Cartels Ditch Pot and Opium Fields for Synthetic Drugs, Mexico Defense Secretary Says

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As the wholesale price-per-pound of legal cannabis plummets in some states bordering Mexico, cartels in the country are shifting to more lucrative drugs: fentanyl and other synthetic drugs. Mexico’s Secretary of Defense, General Luis Cresencio Sandoval said that for cartels, cannabis and other organic drugs like opium-rich poppies are out, and fentanyl is in. But the synthetic drugs don’t originate from Mexico. Mexico’s cartels once relied on organic farms of poppies and cannabis to produce drugs, but the times have changed. Illicit cannabis eradication in Mexico was slashed in half in recent years—aligning with the timeline of pot legalization up north.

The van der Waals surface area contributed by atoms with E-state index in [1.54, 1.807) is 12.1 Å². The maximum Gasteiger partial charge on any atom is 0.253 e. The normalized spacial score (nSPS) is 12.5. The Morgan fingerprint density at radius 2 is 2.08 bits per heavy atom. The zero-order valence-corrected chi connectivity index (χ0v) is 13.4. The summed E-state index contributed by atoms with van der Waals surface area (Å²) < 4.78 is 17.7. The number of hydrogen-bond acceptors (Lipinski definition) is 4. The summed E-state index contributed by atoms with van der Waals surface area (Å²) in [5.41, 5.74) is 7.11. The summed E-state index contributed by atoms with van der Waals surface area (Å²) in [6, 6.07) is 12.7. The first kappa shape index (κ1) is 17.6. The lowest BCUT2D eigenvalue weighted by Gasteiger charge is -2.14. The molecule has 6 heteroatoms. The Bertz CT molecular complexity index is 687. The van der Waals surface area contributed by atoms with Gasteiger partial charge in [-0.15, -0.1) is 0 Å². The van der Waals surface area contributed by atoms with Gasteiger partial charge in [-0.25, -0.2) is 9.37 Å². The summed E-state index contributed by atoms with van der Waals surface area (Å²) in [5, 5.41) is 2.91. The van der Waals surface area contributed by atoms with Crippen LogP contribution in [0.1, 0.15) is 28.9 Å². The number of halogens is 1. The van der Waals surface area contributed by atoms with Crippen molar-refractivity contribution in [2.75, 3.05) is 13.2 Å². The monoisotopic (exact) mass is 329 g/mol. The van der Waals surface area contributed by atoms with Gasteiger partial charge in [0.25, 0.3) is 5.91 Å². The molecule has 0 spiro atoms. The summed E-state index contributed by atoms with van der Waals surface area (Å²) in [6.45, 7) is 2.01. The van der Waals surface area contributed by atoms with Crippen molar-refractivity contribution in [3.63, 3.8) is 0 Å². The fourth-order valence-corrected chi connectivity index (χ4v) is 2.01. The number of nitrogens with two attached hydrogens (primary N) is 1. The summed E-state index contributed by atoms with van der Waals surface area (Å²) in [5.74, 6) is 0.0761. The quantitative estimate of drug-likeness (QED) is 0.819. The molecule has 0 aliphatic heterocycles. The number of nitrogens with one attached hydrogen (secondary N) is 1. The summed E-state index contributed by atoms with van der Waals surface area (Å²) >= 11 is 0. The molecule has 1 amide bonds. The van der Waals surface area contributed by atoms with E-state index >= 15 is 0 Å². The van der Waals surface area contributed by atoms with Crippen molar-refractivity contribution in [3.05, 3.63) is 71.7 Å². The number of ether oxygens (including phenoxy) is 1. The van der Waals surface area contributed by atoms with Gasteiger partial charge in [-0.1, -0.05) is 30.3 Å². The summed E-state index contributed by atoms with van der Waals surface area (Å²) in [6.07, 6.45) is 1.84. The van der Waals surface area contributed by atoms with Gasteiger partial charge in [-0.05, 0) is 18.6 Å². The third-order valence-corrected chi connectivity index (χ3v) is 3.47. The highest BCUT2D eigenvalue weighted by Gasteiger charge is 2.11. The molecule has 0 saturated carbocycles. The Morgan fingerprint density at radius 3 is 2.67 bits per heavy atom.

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As the wholesale price-per-pound of legal cannabis plummets in some states bordering Mexico, cartels in the country are shifting to more lucrative drugs: fentanyl and other synthetic drugs. The Centers for Disease Control and Prevention (CDC) announced this week that fentanyl is now the leading cause of death for Americans ages 18-45, thanks in part to criminal involvement in multiple countries.

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